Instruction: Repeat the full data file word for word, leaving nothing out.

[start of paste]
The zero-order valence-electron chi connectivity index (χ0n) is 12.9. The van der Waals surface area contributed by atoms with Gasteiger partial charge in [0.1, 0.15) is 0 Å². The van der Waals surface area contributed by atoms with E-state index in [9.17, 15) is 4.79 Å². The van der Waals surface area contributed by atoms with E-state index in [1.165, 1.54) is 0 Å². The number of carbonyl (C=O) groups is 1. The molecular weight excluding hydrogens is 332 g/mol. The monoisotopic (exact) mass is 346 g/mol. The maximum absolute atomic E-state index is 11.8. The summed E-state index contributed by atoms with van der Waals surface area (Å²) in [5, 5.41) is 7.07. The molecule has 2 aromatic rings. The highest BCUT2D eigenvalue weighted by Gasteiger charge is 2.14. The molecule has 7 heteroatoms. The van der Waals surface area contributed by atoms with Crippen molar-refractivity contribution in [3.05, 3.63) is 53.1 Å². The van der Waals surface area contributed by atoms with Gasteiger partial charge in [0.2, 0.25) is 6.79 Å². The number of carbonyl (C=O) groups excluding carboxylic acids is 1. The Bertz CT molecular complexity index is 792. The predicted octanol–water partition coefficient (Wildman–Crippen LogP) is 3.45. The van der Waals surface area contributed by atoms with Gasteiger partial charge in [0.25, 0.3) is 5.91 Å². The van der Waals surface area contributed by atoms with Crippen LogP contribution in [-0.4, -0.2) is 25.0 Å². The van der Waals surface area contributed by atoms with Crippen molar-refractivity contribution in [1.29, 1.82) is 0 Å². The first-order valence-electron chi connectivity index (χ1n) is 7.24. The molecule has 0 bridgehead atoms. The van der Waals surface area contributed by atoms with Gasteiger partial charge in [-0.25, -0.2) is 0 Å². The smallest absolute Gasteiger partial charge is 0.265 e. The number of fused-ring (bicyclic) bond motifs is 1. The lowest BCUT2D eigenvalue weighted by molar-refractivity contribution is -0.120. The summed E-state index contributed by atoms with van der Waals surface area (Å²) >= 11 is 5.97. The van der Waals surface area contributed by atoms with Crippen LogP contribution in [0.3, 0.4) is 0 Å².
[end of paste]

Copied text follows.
The zero-order valence-electron chi connectivity index (χ0n) is 12.9. The van der Waals surface area contributed by atoms with Gasteiger partial charge in [0.1, 0.15) is 0 Å². The van der Waals surface area contributed by atoms with E-state index in [9.17, 15) is 4.79 Å². The van der Waals surface area contributed by atoms with E-state index in [1.165, 1.54) is 0 Å². The number of carbonyl (C=O) groups is 1. The molecular weight excluding hydrogens is 332 g/mol. The monoisotopic (exact) mass is 346 g/mol. The maximum absolute atomic E-state index is 11.8. The summed E-state index contributed by atoms with van der Waals surface area (Å²) in [5, 5.41) is 7.07. The molecule has 2 aromatic rings. The highest BCUT2D eigenvalue weighted by Gasteiger charge is 2.14. The molecule has 7 heteroatoms. The van der Waals surface area contributed by atoms with Crippen molar-refractivity contribution in [3.05, 3.63) is 53.1 Å². The van der Waals surface area contributed by atoms with Gasteiger partial charge in [0.2, 0.25) is 6.79 Å². The number of carbonyl (C=O) groups excluding carboxylic acids is 1. The Bertz CT molecular complexity index is 792. The predicted octanol–water partition coefficient (Wildman–Crippen LogP) is 3.45. The van der Waals surface area contributed by atoms with Gasteiger partial charge in [0.25, 0.3) is 5.91 Å². The van der Waals surface area contributed by atoms with Crippen LogP contribution in [-0.4, -0.2) is 25.0 Å². The van der Waals surface area contributed by atoms with Crippen molar-refractivity contribution in [1.29, 1.82) is 0 Å². The first-order valence-electron chi connectivity index (χ1n) is 7.24. The molecule has 0 bridgehead atoms. The van der Waals surface area contributed by atoms with Gasteiger partial charge in [-0.25, -0.2) is 0 Å². The smallest absolute Gasteiger partial charge is 0.265 e. The number of fused-ring (bicyclic) bond motifs is 1. The lowest BCUT2D eigenvalue weighted by molar-refractivity contribution is -0.120. The summed E-state index contributed by atoms with van der Waals surface area (Å²) >= 11 is 5.97. The van der Waals surface area contributed by atoms with Crippen LogP contribution in [0.3, 0.4) is 0 Å².